Dollar Firm Ahead of House Debt Ceiling Vote

May 31, 2023
  • The House is expected to vote on the debt ceiling suspension today; we believe passage of the deal leaves the door wide open for a 25 bp hike at the June 13-14 FOMC meeting; Fed Beige Book report for that meeting will be released; ADP private sector jobs estimate will be the data highlight; Canada highlight will be Q1 GDP data; Banco de Mexico releases its quarterly inflation report
  • Eurozone May CPI data continue to trickle out; the ECB released its Financial Stability Review; BOE tightening expectations remain elevated after last week’s CPI data; Bank of Israel Governor Yaron warned that it may have to hike rates again
  • Japan officials are starting to signal concern with yen strength; Japan reported soft April retail sales, IP, and housing starts data; Australia April CPI ran hot; China reported soft official May PMI readings; Thailand hiked rates 25 bp to 2.0%, as expected

The dollar is trading firm ahead of expected House passage of the debt ceiling deal. DXY is trading a new high for this move 104.631 and remains on track to test the mid-March high near 105.103. The euro is trading at a new low for this move near $1.660 and remains on track to test the mid-March low near $1.0515. Sterling is trading lower near $1.2350 and remains on track to test the April 3 low near $1.2275. The EUR/GBP continues to make new lows for this move. USD/JPY is lagging and trading below 140 due to some official warnings on yen strength (see below). However, we believe the pair remains on track to test the November 21 high near 142.25. Banking sector concerns and dovish market pricing for Fed policy had been major negative headwinds on the dollar in recent months, but those have finally begun to clear. Now, the potential passage of the debt ceiling deal (see below) would remove the final headwind for the dollar and so we see this really continuing.


The House is expected to vote on the debt ceiling suspension today. It cleared its first hurdle yesterday after being approved by the House Rules Committee by a 7-6 vote. Of note, several members of the Freedom Caucus have vowed to oppose it but quite frankly, the deal is modest enough that it should pass with the support from moderates in both parties. In the meantime, Speaker McCarthy is taking heat from the hard right faction of his party. Representative Dan Bishop said McCarthy had “capitulated” to Democrats and that he plans to trigger the formal process to remove the speaker. McCarthy dismissed the threat and said he is confident that his position is secure, adding that supporting the debt ceiling deal is “an easy vote for Republicans.” From what we can tell, any move to remove McCarthy should not prevent today’s debt ceiling vote from being held.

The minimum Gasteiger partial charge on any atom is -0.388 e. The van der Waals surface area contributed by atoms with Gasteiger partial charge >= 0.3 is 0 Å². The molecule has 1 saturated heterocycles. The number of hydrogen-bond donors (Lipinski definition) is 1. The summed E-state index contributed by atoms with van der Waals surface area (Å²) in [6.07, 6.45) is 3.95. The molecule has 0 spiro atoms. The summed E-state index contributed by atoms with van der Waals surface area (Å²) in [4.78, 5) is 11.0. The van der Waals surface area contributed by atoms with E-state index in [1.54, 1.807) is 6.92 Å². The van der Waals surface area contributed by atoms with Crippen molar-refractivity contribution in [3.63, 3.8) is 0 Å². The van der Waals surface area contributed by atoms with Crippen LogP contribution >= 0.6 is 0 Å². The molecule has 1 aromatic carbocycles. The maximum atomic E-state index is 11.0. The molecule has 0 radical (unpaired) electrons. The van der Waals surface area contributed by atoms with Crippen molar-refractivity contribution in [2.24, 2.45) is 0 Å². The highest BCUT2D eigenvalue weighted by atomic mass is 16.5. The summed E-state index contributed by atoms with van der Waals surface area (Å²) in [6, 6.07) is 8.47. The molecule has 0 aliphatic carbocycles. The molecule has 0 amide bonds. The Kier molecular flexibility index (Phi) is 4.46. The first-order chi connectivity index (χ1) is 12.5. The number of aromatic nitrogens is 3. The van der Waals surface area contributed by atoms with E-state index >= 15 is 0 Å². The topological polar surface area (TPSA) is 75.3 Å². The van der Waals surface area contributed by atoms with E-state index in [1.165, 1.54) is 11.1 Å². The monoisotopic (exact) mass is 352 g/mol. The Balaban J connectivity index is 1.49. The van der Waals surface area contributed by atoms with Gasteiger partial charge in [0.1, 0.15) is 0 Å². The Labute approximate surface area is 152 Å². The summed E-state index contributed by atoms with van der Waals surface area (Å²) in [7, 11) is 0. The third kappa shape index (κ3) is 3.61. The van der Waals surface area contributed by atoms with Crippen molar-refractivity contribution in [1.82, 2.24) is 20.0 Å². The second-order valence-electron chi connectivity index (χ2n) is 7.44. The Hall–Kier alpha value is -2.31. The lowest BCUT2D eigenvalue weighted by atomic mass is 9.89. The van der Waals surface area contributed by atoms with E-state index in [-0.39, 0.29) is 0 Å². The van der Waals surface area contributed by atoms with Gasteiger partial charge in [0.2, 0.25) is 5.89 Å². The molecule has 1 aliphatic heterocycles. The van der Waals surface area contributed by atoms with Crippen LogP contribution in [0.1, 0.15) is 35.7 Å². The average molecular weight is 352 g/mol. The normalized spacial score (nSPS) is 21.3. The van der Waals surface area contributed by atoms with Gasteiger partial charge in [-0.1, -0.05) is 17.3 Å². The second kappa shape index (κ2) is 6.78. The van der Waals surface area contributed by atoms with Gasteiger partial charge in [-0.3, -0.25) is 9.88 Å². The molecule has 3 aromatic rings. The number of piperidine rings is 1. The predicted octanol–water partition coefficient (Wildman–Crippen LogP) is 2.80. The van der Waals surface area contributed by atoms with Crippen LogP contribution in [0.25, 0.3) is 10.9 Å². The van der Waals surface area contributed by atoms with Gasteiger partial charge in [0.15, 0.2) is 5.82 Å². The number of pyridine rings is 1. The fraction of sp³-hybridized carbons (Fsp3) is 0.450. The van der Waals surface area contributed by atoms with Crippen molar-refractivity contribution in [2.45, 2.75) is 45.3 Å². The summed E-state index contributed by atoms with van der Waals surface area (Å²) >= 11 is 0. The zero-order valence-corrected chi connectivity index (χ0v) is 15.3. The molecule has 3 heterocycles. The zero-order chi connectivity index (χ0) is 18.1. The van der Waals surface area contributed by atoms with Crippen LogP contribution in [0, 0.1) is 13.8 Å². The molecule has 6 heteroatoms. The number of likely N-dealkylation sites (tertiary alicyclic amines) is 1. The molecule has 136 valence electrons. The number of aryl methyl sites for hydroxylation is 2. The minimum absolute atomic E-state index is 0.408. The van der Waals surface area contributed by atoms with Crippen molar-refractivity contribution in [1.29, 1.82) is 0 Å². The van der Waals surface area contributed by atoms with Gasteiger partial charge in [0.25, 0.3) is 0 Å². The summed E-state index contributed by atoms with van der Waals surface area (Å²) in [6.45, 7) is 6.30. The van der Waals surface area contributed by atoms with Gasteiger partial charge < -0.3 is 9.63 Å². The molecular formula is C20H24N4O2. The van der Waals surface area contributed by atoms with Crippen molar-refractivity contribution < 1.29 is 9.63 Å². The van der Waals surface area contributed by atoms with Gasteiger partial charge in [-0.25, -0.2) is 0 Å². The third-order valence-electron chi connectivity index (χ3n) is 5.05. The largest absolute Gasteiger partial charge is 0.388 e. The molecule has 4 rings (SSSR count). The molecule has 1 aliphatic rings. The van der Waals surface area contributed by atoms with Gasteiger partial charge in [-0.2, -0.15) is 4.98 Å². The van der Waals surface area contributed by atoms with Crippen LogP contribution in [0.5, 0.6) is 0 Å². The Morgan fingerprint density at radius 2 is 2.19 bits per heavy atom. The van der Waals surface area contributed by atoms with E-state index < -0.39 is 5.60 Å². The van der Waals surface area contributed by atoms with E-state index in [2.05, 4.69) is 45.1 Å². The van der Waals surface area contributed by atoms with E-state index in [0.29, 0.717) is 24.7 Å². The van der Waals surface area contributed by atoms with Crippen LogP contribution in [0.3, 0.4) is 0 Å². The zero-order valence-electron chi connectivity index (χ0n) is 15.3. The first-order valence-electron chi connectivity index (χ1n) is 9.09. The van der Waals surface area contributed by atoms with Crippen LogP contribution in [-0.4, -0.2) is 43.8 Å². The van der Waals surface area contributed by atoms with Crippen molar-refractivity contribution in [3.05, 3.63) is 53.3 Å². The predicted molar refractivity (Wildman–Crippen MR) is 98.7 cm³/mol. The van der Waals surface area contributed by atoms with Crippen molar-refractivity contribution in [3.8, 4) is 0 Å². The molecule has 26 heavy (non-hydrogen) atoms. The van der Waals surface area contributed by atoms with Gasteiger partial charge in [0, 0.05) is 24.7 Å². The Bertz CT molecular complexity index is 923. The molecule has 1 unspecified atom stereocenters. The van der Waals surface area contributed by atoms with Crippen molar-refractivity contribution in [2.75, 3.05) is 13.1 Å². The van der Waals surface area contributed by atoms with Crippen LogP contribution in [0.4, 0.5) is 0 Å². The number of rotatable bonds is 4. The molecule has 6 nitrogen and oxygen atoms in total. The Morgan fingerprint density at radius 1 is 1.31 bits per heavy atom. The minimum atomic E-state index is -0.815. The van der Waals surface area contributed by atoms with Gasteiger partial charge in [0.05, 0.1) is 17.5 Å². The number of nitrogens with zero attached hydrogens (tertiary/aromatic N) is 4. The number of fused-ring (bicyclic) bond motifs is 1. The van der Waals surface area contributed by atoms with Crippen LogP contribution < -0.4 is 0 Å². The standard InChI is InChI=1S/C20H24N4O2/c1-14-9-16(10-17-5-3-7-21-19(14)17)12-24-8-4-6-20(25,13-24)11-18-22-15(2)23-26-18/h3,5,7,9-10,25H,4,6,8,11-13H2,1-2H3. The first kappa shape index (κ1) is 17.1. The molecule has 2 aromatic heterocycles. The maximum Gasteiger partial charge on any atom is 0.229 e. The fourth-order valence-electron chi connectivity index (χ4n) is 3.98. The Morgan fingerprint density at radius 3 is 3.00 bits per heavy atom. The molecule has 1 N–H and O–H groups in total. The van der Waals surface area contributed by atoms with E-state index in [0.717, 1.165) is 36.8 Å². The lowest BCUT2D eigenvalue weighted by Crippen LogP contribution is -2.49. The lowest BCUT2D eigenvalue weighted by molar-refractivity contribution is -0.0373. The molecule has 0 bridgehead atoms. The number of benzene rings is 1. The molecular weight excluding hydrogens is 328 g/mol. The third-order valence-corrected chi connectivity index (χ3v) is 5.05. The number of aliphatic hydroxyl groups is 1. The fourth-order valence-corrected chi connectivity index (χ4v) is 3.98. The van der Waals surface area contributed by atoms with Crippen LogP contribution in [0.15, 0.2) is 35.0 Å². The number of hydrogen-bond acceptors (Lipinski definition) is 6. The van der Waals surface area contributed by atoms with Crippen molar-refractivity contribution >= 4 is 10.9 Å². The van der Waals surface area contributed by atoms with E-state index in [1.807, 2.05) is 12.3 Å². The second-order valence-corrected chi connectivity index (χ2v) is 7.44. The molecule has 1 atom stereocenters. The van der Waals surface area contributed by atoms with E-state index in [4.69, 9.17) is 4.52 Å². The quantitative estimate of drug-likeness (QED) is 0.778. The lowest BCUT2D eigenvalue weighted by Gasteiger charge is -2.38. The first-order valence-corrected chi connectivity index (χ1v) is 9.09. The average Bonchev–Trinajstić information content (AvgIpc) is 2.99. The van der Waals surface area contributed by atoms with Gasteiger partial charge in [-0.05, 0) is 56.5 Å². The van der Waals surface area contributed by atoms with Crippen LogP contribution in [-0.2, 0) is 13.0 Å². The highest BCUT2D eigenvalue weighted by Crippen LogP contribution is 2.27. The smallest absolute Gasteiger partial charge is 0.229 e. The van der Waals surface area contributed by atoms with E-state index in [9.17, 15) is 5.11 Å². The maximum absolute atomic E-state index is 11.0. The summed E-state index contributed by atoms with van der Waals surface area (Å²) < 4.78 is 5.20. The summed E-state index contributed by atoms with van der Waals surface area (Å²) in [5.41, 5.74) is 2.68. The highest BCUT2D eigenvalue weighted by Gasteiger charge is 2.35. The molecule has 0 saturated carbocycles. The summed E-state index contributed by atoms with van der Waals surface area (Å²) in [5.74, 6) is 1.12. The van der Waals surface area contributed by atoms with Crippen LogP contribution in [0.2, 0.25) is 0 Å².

We believe passage of the deal leaves the door wide open for a 25 bp hike at the June 13-14 FOMC meeting. With banking sector stresses fading, a potential default was really the only thing that could have prevented a hike next month. That said, the decision will ultimately depend on the data between now and that meeting, starting with the jobs report this Friday. WIRP suggests odds of a hike then are nearly 65% and is pretty much priced in for the July 25-26 meeting. More importantly, multiple rates cuts by year-end are priced out, with some odds still seen of a cut in December. Fed repricing has finally gone our way but more needs to be seen.

Fed Beige Book report for the June FOMC meeting will be released. Since the May 2-3 meeting, there has been some cooling in some parts of the economy but the labor market remains fairly firm even as inflation remains elevated. More importantly, banking sector stresses have eased significantly and the much-feared credit crunch has yet to materialize. In all, we expect the Beige Book to leave the door wide open for further tightening. Between now and the June 13-14 FOMC meeting, we will still get one more jobs report as well as one more each of CPI, PPI, and retail sales data. Those readings will likely be the final determinant for the Fed decision. There will be several Fed speakers this week. Collins, Bowman, Harker, and Jefferson speak today.

ADP private sector jobs estimate will be the data highlight. It is expected at 170k vs. 296k in April. This will be an important clue for the May jobs report, where consensus for NFP stands at 195k vs. 253k in April. The unemployment rate is expected to rise a tick to 3.5% and average hourly earnings are seen steady at 4.4% y/y.

Other labor market data will be reported this week. April JOLTS data will also be reported today and is expected at 9.400 mln vs. 9.590 mln in March. May Challenger job cuts and weekly jobless claims will be reported tomorrow.